The subject matter’s certainly bleak, but this film about finding a cure for cancer features its fair share of laughs. It’s based on the lives of two incredible women, irrepressible patient Annie Parker and brilliant research scientist Mary-Claire King, who discovered a genetic link to the disease.
It follows Annie from age 11 upwards, when, on one autumn afternoon, illness shatters her formerly idyllic childhood. Meanwhile, Mary-Claire, played by Oscar winner Helen Hunt, ignores the advice of colleagues, friends and family to pursue her work, embarking on a journey that would lead to one of the 20th century’s most important scientific discoveries.
By her late teens, Annie (Emily Watson) has lost both parents, had married and is expecting her first child. Drawing support from both her fun, if immature, husband, she also relies heavily on her older sister – until she too succumbed to the disease that killed their mother, leaving Annie virtually alone. Yet, she had little idea of the challenges to come.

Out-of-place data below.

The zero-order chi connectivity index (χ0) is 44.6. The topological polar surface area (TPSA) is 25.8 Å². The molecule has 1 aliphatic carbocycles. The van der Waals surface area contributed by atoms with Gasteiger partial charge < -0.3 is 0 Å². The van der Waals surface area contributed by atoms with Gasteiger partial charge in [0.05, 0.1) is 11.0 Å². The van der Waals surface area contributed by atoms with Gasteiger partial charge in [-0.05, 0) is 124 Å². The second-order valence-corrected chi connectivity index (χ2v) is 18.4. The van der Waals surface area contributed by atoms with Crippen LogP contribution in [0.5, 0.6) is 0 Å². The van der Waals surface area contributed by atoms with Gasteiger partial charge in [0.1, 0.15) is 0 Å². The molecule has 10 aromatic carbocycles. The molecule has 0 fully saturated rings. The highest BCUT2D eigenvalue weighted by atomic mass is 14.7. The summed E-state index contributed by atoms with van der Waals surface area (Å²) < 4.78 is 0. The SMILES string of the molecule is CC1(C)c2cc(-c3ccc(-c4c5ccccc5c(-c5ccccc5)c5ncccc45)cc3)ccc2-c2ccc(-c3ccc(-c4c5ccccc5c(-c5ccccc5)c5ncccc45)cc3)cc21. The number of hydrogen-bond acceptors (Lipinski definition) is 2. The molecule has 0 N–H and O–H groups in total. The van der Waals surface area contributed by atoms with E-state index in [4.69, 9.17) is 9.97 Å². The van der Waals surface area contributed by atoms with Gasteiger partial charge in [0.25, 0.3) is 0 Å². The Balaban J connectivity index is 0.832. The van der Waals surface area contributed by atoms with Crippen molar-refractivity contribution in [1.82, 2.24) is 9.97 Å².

When she, too, is diagnosed with breast cancer, her world spins out of control, affecting not only her body, but also her marriage, her child and her friends. She loses everything, but continues to battle the disease, growing stronger with each tragedy and believing she can will herself to live.
As Anne fights for her health, Mary-Claire King, pursues her theory that some forms of cancer have a genetic link, a notion rejected by her peers. Against all odds, she and her band of staff make one of most remarkable medical breakthroughs of the era.